During production of Star Wars: Attack of the Clones, J.W. Rinzler began writing a book series providing extensive detail on how each of the Original and Prequel films were established.[18][2] Rinzler was not only closely connected with Lucasfilms, but he also met with Lucas himself, gaining access to considerable unpublished media like photos and production notes.[2][4][7][12] During one of these visits for the book The Making of Star Wars: The Definitive Story Behind the Original Film, Rinzler got the opportunity to view the actual Journal of the Whills document.[2][4][7][12] He was also given permission to photograph the first handwritten page, which was publicly displayed to the public for the first time courtesy of the book's publishing in 2007.[2][4][12] In contrast to Star Wars: The Annotated Screenplays' claims, the outline was merely one and a half pages long.[12][2][4]

Rinzler summarised the contents from both pages, including noting that on the second page, Lucas abbreviated Thorpe's name to C.J. and C2.[4][7][12][11] Alas, he ultimately opted not to provide a picture of the second page for unknown reasons.[11] The second page likely remains archived within Lucasfilms or is in Lucas' own collection following the sale to Disney. It is unclear whether Rinzler, who passed away in 2021, possessed a photocopy of the unreleased page.[19] As of the present day, the only available information on the second page or "Part II" comes from Rinzler's summary.[11][4][2]

See Also

External Links


  1. Far Out Magazine detailing American Graffiti. Retrieved 16th May '23
  2. 2.00 2.01 2.02 2.03 2.04 2.05 2.06 2.07 2.08 2.09 2.10 2.11 2.12 2.13 2.14 2.15 2.16 2.17 2.18 2.19 2.20 2.21 2.22 2.23 2.24 2.25 2.26 2.27 2.28 2.29 2.30 2.31 2.32 2.33 The Making of Star Wars: The Definitive Story Behind the Original Film providing substantial detail of the original outline, and a photo of the first page. Retrieved 16th May '23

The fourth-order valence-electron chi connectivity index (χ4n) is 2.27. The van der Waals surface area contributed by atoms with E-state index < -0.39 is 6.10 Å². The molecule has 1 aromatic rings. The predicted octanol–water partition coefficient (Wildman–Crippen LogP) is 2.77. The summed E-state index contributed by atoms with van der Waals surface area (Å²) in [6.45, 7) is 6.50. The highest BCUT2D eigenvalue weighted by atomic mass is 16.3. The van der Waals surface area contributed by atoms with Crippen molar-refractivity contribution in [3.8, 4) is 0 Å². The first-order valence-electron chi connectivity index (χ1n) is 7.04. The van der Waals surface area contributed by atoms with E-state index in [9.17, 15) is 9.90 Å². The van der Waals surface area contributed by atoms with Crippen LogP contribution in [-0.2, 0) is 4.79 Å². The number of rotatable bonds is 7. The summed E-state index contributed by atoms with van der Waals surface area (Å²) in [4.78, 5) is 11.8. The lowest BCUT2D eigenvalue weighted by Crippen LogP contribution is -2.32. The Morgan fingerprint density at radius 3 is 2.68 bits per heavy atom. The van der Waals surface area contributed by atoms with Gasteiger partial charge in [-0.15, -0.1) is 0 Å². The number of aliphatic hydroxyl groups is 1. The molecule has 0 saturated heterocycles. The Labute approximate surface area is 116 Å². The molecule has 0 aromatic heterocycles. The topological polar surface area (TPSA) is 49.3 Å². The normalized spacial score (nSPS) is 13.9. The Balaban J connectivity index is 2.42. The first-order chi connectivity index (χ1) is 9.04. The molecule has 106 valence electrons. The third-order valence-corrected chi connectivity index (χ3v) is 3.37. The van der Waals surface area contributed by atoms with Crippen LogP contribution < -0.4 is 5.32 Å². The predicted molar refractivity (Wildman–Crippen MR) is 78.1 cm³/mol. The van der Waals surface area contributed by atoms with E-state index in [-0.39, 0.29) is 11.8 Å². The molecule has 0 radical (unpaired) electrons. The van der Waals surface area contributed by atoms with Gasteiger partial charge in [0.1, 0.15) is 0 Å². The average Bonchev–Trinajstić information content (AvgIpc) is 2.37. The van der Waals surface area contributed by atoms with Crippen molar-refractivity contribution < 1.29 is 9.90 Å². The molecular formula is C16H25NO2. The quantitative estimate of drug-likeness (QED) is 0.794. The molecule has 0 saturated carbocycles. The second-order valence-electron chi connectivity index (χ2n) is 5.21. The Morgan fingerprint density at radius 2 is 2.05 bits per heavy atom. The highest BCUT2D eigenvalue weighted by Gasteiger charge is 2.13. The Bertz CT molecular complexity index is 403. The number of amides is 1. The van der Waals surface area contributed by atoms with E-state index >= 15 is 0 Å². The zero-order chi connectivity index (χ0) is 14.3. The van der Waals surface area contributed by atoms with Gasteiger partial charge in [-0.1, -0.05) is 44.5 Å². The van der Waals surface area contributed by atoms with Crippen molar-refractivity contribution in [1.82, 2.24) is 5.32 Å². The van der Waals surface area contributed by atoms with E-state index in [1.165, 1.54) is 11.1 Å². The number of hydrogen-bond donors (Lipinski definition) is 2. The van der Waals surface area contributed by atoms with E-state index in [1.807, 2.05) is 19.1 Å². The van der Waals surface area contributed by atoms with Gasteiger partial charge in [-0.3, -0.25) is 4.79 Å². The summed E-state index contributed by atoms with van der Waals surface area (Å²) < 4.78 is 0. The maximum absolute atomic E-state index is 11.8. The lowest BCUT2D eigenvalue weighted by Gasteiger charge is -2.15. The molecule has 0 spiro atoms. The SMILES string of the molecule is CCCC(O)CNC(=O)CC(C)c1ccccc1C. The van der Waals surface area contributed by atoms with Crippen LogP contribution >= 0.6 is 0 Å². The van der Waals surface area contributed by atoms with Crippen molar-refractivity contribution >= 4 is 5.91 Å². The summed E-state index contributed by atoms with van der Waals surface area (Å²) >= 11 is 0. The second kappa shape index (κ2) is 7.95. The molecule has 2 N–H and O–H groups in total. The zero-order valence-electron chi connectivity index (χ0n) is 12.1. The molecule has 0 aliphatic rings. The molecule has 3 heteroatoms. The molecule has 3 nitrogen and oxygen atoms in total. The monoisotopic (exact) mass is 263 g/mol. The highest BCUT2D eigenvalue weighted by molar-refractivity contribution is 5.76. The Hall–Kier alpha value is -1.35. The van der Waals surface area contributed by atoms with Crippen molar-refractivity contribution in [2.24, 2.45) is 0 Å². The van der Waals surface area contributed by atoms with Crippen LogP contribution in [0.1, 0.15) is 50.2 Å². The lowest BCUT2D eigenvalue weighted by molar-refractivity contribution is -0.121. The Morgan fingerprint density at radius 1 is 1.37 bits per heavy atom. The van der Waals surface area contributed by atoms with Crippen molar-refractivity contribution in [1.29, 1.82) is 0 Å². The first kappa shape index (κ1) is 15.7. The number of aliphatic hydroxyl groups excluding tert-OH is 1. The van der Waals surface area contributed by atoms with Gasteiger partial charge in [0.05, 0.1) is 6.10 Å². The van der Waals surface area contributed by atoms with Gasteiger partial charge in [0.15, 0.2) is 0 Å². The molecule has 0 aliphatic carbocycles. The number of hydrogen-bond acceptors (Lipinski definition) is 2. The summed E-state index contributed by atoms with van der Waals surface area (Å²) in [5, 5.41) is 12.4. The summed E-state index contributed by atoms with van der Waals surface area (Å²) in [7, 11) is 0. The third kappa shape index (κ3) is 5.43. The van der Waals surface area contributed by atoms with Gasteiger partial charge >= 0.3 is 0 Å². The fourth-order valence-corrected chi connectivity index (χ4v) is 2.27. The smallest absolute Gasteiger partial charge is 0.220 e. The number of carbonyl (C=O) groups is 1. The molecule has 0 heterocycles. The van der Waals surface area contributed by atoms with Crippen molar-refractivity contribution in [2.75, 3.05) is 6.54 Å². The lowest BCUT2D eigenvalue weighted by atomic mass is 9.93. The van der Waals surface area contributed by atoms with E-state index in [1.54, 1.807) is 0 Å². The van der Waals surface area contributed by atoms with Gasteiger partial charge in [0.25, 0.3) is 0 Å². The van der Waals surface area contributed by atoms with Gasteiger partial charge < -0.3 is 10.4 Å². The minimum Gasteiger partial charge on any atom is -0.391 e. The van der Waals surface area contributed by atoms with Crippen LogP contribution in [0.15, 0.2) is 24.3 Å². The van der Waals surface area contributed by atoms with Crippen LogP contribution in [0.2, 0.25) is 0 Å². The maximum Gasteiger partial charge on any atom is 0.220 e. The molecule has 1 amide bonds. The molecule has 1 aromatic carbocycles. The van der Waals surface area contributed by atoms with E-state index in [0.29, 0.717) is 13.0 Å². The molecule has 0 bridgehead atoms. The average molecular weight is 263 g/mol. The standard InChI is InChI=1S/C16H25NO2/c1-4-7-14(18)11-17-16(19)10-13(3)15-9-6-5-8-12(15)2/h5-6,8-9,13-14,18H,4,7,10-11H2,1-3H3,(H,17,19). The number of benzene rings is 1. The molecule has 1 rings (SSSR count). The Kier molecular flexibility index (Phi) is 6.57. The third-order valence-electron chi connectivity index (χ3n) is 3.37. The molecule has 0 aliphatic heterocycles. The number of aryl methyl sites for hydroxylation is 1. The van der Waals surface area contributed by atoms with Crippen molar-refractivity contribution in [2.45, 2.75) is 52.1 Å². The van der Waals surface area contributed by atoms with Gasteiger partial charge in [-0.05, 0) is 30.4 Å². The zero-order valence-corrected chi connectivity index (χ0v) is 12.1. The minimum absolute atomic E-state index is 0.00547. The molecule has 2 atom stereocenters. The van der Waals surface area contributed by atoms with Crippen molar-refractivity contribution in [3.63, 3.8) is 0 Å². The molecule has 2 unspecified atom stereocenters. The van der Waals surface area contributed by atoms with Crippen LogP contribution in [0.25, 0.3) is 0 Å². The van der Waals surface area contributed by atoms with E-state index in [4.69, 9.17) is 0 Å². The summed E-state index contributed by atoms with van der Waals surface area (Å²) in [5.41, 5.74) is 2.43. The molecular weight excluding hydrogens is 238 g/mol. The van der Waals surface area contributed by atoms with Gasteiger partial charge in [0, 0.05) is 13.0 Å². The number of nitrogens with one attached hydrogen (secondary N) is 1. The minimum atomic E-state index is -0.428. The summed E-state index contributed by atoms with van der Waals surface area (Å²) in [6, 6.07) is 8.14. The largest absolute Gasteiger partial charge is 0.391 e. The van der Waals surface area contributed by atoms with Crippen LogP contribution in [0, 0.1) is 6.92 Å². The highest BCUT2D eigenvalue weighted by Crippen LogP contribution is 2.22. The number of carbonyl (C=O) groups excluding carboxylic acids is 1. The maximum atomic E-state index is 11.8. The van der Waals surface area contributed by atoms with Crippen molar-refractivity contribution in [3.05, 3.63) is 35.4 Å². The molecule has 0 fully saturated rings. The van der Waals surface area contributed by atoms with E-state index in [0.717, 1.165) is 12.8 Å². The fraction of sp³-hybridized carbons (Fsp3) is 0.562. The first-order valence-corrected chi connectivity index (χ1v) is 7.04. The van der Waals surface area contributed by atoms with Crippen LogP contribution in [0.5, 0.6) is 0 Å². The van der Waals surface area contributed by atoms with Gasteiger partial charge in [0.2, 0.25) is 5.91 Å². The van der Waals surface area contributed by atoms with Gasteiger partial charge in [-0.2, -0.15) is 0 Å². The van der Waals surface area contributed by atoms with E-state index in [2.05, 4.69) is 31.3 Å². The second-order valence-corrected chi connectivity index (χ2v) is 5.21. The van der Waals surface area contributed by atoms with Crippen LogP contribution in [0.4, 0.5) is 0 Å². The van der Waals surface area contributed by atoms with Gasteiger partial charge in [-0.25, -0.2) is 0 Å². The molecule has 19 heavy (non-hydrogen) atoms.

3. 3.0 3.1 3.2 3.3 3.4 Biography detailing Lucas' plans for Star Wars, culminating in a deal with Twentieth Century Fox. Retrieved 16th May '23
  4. 4.00 4.01 4.02 4.03 4.04 4.05 4.06 4.07 4.08 4.09 4.10 4.11 4.12 4.13 4.14 4.15 4.16 4.17 4.18 4.19 4.20 4.21 4.22 4.23 4.24 4.25 4.26 4.27 4.28 4.29 4.30 4.31 4.32 4.33 4.34 4.35 4.36 4.37 Medium providing a detailed overview of Journal of the Whills. Retrieved 16th May '23
  5. Inverse detailing the production of THX 1138. Retrieved 16th May '23
  6. Film Obsessive detailing how The Hero with a Thousand Faces influenced Star Wars. Retrieved 16th May '23
  7. 7.00 7.01 7.02 7.03 7.04 7.05 7.06 7.07 7.08 7.09 7.10 7.11 7.12 7.13 7.14 7.15 7.16 7.17 7.18 7.19 7.20 7.21 7.22 7.23 7.24 7.25 7.26 The Secret History of Star Wars detailing the brainstorming into the first draft, and how it was deemed incomprehensible according to Berg. Retrieved 16th May '23
  8. 8.00 8.01 8.02 8.03 8.04 8.05 8.06 8.07 8.08 8.09 8.10 Star Wars Report summarising the history of Journal of the Whills, and how it became incorporated into Star Wars canon. Retrieved 16th May '23
  9. 9.0 9.1 9.2 9.3 9.4 9.5 9.6 Star Wars: The Annotated Screenplays claiming Journal of the Whills was 40-pages and containing Lucas' quote regarding his plans for a second version of the story. Retrieved 16th May '23
  10. 10.00 10.01 10.02 10.03 10.04 10.05 10.06 10.07 10.08 10.09 10.10 10.11 10.12 10.13 10.14 CBR summarising the six drafts prior to the one used in the 1977 film, and noting how ideas from Journal of the Whills were incorporated into later works. Retrieved 16th May '23
  11. 11.0 11.1 11.2 11.3 11.4 11.5 11.6 r/MawInstallation post detailing how the draft was heavily based on A Fighting Man of Mars. Retrieved 16th May '23
  12. 12.0 12.1 12.2 12.3 12.4 12.5 12.6 12.7 12.8 Issue 92 of Star Wars Insider summarising Journal of the Whills as consisting of fewer than two full pages, and noting Mace Windy would provide the inspiration for Qui-Gon Jinn (quote found on Medium). Retrieved 16th May '23
  13. Star Warz providing The Star Wars Story Synopsis. Retrieved 16th May '23
  14. r/MawInstallation post detailing how Lucas' May 1973 draft was based heavily on The Films of Akira Kurosawa. Retrieved 16th May '23
  15. El Pais detailing the filming and editing of Star Wars, contributing greatly to its success. Retrieved 16th May '23
  16. 16.0 16.1 The Cinema of George Lucas summarising how Lucas re-read the first draft and had it present during his initial outline of The Phantom Menace. Retrieved 16th May '23
  17. 17.0 17.1 Skywalking: The Life of Films of George Lucas providing the first summary of Journal of the Whills. Retrieved 16th May '23
  18. The Verge noting Rinzler began his behind-the-scenes book series during Attack of the Clones' production. Retrieved 16th May '23
  19. Star Wars providing a tribute to Rinzler. Retrieved 16th May '23